My wife and our thirteen year-old daughter went on a girls' date this past summer. Just the two of them. Shopping, shopping, and more shopping. And. More. Shopping.
The rest of us gladly gave them this time, happy to avoid our busy mall area.
Karen and Emma had a wonderful day of togetherness. They had gone to stores they normally wouldn't shop at, trying on different-styled clothes and shoes, and just enjoying their "girly" afternoon immensely. Fashion shows left and right, I'm sure. And at Emma's age, nothing is better than a private day with Mom, right?
At one point in their day, unfortunately, they had experienced a little "encounter."
Last year, we purchased a VW Beetle Convertible to run around town in during the brief but beautiful summers we have here along our great lake. It's not a big car and certainly doesn't need a lot of room to be parked comfortably in a spot. What it lacks for in size, though, "Bumble" makes up for in fun. Can you imagine the added pleasure that driving this car during a girls' afternoon out brought to my family?
So, during their excursion, my wife and daughter decided to stop at Marshall's. My wife, as she tells the story, drove down the main parking aisle near the store and found two spots alongside each other. She put on her signal and turned into the one empty spot. There were no cars behind her while she was turning in, and no cars approaching from the opposite direction, either.
She and my daughter gathered their things, purses and what not, and, as they were each exiting the car, their doors open, my wife said another car zipped out of nowhere, trying to pull into the adjacent empty spot beside her driver's side.
As she was stepping out, my wife said this car kept impatiently inching forward, into the vacant spot, barely leaving room for her. "He even parked outside of his lines, Jim," she said, adding worth to her story. Sadly, as the car got closer and closer, my wife noticed an offensive man, 50-ish maybe, yelling obscenities and flailing his arms at her. She said it was obvious that he was in a rush and was frustrated with giving her the ten seconds time she needed to get out of our vehicle. A car that you can fit three in one spot, no less.
My wife was incredulous at this gentleman's behavior. Behavior that our daughter was witnessing.
"What's wrong with that guy, Mom?" Emma asked.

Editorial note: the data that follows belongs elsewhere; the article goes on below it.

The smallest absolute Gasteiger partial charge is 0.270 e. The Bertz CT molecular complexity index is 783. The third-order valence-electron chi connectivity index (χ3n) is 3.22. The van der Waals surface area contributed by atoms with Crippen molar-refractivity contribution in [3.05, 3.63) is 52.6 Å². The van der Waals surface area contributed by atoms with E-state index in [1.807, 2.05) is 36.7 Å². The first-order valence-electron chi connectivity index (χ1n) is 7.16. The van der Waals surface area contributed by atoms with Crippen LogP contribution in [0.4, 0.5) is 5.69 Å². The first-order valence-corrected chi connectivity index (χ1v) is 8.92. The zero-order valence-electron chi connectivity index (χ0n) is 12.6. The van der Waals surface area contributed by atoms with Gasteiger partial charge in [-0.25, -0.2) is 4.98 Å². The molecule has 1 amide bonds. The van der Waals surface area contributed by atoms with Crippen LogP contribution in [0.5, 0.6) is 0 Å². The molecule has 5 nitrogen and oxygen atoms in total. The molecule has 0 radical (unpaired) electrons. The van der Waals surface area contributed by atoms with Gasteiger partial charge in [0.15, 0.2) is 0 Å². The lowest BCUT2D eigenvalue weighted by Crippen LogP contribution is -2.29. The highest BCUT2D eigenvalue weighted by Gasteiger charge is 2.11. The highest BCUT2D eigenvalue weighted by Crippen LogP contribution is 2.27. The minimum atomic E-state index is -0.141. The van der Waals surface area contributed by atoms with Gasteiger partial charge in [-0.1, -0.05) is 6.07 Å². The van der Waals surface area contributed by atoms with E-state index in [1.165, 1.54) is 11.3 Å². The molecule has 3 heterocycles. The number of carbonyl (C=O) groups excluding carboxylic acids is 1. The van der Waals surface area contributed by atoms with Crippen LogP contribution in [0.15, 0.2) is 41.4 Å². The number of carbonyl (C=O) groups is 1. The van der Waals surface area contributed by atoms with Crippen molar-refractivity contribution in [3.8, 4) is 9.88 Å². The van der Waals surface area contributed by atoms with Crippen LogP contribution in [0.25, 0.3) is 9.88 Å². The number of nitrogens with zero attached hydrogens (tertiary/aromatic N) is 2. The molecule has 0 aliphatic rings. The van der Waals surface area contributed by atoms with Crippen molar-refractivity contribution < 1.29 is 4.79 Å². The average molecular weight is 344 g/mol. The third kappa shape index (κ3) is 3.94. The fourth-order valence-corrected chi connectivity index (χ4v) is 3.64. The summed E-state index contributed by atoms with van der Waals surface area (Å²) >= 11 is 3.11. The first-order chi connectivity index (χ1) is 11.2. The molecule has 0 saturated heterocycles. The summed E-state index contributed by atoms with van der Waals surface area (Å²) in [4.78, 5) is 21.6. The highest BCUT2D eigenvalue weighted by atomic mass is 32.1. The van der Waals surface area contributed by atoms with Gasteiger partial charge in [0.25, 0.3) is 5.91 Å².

"I don't know, honey. Stay here for a minute, though, would you?"
My wife was going to have a talk with this gentleman.
She walked up to this gentleman's car door and waited for him to get out. She mimicked for me the look of surprise on his face when he glanced up through the window to find her standing there. I wish I had been there.
He opened his door and got out, cleaning up his behavior and no longer swearing.
"Is there a problem, sir?"
Clearly, she had embarrassed him. He didn't respond and struggled to keep eye contact with her. She just kept staring.
Isn't it funny how a lack of a windshield can turn a lion into a mouse?
"Did I do something wrong to offend you," my wife continued, "because if I did, tell me so I can apologize to you for it."
She paused, giving him a chance to explain himself. He didn't grasp the chance. I can only imagine what being called-out felt like.
My wife continued. "And if I didn't do anything wrong and you were just yelling and waving your arms at me because you were impatient, then I don't appreciate your behavior at all. In fact, you should be ashamed of yourself."
She pointed to my daughter. "That's my thirteen year-old daughter over there. We're trying to raise her to be a good citizen and person. Today, she witnessed your rude behavior and asked me why you were acting this way. What should I tell her?"
The man was frozen to his spot, speechless. Again, he offered no excuse for his behavior.
"I guess I'll just tell her that you're having a bad day and leave it at that. I'm sure you wouldn't want us to think you act like this every day."
My wife, realizing her point was made, turned back to our daughter. "Come on, honey," she said, walking back and holding out her hand to Emma, "let's go do some shopping."
Together, hand-in-hand, they walked into the store.
Hurray! My wife, although steady in her beliefs and convictions, rarely sees the need to be confrontational. To her, that is wasted energy. She has that rare ability to see the best in everyone, often dismissing their ugly side to "They must be having a bad day." Clearly, though, this man's swearing and carrying-on must have affected her to some unfamiliar level.
If you ask me, mama bear was just protecting her cub.
From every perspective, my daughter was fortunate to have learned such a lesson from her mother. Importantly, Emma learned that one can stand up for themselves and do it in a respectable and dignified manner. Sadly, though, not every person is going to have the courteous manners and exemplary behavior that we try to instill in our kids, and we just need to accept the good with the bad. Actually, embrace the good. And, before moving on, learn something from the bad. In the right doses, actually, the lessons learned from these negative encounters may hold more benefit for our children than we realize.
The best thing about this encounter, though, from my view? My daughter was able to see that she has one heck of a cool Mom.
Something she probably already knew.
As always, big thanks for reading. Next post will be Friday, April 16. See you then...